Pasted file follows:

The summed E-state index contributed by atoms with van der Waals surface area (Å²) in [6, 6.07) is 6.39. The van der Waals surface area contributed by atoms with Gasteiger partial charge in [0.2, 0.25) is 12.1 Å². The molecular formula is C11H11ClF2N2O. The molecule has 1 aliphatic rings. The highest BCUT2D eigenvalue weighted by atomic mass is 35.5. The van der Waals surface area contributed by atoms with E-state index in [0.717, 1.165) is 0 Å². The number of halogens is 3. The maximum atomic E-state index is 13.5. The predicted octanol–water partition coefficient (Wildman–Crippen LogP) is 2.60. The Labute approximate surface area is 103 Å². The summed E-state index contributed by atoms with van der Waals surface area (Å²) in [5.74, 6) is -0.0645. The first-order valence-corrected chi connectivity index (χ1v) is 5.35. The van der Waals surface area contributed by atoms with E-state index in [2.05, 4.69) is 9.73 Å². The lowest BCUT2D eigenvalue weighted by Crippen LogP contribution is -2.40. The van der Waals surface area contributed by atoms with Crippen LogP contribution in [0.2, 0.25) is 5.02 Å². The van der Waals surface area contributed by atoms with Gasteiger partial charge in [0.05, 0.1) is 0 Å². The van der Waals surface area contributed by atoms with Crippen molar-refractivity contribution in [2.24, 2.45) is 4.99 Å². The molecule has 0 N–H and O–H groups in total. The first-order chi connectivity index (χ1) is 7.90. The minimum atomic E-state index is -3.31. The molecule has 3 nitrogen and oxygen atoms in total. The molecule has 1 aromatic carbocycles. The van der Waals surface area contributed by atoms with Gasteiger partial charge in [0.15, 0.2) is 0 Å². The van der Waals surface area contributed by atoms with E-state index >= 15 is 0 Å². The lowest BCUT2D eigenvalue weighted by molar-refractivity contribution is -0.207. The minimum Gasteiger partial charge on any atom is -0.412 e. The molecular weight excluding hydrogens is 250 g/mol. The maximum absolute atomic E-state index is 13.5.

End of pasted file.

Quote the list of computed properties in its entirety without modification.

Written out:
The summed E-state index contributed by atoms with van der Waals surface area (Å²) in [6, 6.07) is 6.39. The van der Waals surface area contributed by atoms with Gasteiger partial charge in [0.2, 0.25) is 12.1 Å². The molecular formula is C11H11ClF2N2O. The molecule has 1 aliphatic rings. The highest BCUT2D eigenvalue weighted by atomic mass is 35.5. The van der Waals surface area contributed by atoms with E-state index in [0.717, 1.165) is 0 Å². The number of halogens is 3. The maximum atomic E-state index is 13.5. The predicted octanol–water partition coefficient (Wildman–Crippen LogP) is 2.60. The Labute approximate surface area is 103 Å². The summed E-state index contributed by atoms with van der Waals surface area (Å²) in [5.74, 6) is -0.0645. The first-order valence-corrected chi connectivity index (χ1v) is 5.35. The van der Waals surface area contributed by atoms with E-state index in [2.05, 4.69) is 9.73 Å². The lowest BCUT2D eigenvalue weighted by Crippen LogP contribution is -2.40. The van der Waals surface area contributed by atoms with Crippen LogP contribution in [0.2, 0.25) is 5.02 Å². The van der Waals surface area contributed by atoms with Gasteiger partial charge in [0.05, 0.1) is 0 Å². The van der Waals surface area contributed by atoms with Crippen molar-refractivity contribution in [2.24, 2.45) is 4.99 Å². The molecule has 0 N–H and O–H groups in total. The first-order chi connectivity index (χ1) is 7.90. The minimum atomic E-state index is -3.31. The molecule has 3 nitrogen and oxygen atoms in total. The molecule has 1 aromatic carbocycles. The van der Waals surface area contributed by atoms with Gasteiger partial charge in [0.15, 0.2) is 0 Å². The van der Waals surface area contributed by atoms with E-state index >= 15 is 0 Å². The lowest BCUT2D eigenvalue weighted by molar-refractivity contribution is -0.207. The minimum Gasteiger partial charge on any atom is -0.412 e. The molecular weight excluding hydrogens is 250 g/mol. The maximum absolute atomic E-state index is 13.5.